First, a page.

The penultimate Hall of Fame spot is granted to one of the greatest NBA powerhouses of the 21st century, his name synonymous with the San Antonio Spurs: Tim Duncan. He wore his now-iconic No. 21 on the black, white and silver jerseys of the Texas franchise that ruled the NBA in the 2000s.
“The Big Fundamental” holds countless accolades including, but not limited to: being a 15-time NBA All-Star, a five-time championship winner (1999, 2003, 2005, 2007 and 2014), the 2000 All-Star Game MVP, three-time Finals MVP winner and the recipient of the 1998 Rookie of the Year award.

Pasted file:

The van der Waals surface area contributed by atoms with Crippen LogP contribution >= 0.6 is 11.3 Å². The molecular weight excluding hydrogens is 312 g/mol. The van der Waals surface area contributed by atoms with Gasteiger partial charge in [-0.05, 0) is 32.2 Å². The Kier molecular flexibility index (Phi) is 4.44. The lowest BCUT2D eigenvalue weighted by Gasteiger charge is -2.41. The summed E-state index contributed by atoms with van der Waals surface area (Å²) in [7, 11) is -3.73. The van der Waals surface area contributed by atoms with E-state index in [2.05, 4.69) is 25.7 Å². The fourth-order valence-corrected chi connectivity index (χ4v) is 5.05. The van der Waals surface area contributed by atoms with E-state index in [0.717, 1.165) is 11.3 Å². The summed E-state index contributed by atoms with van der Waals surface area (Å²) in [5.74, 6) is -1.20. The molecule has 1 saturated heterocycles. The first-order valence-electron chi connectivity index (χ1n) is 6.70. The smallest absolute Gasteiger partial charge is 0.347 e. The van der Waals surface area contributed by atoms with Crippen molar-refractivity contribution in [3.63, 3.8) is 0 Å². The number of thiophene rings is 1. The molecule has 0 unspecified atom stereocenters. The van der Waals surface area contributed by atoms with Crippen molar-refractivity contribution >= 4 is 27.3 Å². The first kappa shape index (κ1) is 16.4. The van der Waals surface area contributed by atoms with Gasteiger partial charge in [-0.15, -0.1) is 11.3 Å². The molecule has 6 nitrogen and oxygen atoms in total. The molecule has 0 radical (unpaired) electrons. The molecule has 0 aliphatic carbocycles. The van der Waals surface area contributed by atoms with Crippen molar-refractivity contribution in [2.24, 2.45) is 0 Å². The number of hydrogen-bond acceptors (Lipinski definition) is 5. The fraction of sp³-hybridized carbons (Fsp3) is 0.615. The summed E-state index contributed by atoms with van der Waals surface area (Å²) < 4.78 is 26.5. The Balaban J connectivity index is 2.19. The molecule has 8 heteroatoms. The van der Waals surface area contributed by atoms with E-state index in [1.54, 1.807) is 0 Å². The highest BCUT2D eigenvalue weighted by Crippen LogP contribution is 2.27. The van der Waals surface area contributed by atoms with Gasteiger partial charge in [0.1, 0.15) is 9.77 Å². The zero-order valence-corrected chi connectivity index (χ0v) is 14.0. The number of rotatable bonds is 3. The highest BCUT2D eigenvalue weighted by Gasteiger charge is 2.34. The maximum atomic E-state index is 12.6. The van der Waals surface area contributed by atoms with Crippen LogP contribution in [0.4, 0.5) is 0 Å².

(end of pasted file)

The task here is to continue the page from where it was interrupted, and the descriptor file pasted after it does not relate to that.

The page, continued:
He is on top of virtually every major leaderboard with the Spurs, considering he played his entire 19-year career with them. Duncan is still the all-time team leader in games (1,392) and minutes (47,368) played, points (26,496), field goals (10,285) and total rebounds (15,091), to name a few.
I still have a soft spot for the humble and stoic Duncan. Even though I’ve never considered basketball as one of my favorite sports, I felt extremely proud to wear his jersey as a kid even though I had no real interest in the Spurs or the sport of basketball in general. I saw him on SportsCenter a few times and, for whatever reason, chose to support him.
His retirement in 2016, though expected, still hurt me and millions of NBA fans who watched him play for nearly two decades. Sure, the Spurs may currently have the talented DeMar DeRozan and LaMarcus Aldridge, but Duncan was consistently on another level.